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12 Sep 2023

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Mexico Faces Digital Challenges Even as Trade Grows

“The new Cold War is a business opportunity, and Mexico looks better placed than almost any other country to seize it,” according to a new Bloomberg report. The report notes that Mexico has just passed China as the US's largest trading partner, given recent tension between the world's two largest economies. Mexico now comprises 15% of total US trade activity, just edging past China and a couple of percentage points ahead of Canada.

Yet the report also notes that Mexico has averaged a disappointing 2% annual GDP growth over the past 30 years, letting similarly developed nations Turkey, Poland, and Malaysia all catch and surpass it in per-person income. Indeed, according to IDC Research, Poland and Malaysia have developed at a pace that now puts them in the category of Edge Countries, a term IDCA Research uses to define nations that are on the edge of being fully develop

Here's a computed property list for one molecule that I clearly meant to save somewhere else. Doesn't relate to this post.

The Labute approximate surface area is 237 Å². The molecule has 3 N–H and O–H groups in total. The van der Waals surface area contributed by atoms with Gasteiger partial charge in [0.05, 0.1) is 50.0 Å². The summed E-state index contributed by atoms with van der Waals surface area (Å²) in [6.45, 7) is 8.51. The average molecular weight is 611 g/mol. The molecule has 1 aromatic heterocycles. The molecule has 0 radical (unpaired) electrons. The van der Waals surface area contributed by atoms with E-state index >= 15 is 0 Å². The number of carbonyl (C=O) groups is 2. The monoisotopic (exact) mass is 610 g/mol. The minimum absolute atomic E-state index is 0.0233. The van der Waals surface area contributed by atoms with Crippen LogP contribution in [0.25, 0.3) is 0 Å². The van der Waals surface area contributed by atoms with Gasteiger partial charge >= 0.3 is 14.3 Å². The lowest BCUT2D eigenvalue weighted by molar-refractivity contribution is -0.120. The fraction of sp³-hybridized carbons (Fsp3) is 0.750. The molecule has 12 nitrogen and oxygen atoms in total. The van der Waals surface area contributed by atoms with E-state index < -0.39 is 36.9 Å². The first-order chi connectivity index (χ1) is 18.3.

Mexico remains in the third income tier, Emerging Nations, as does Turkey. But the latter nation scores slightly above the world average in IDCA Research's Digital Readiness of Nations Index, while Mexico sits below the world average. The country also trails its sibling “Big Three LatAm” economies, Brazil and Colombia, in the index.

Mexico's index score is dampened mostly by high greenhouse-gas (GHG) emissions levels, driven by loose emissions standards for its vehicles and the emissions produced by its relatively large oil production (it's the world's 12-largest producer).

A relative lack of sustainable energy (about 15% of the grid, compared to 19% in the US and 24% worldwide) also hurts Mexico's score. Relatively undeveloped Digital Infrastructure and continued high levels of perceived corruption also have negative impacts on Mexico's index score.

Mitigating the country's current weaknesses are Mexico's proximity to and trade agreements with the US, as the Bloomberg report notes. A former central bank head is quoted as saying, “The reason (investors) turn and look at Mexico, and that Mexico is attractive, is that it’s already integrated into the United States.”

Graphic from data by U.S. Census Bureau

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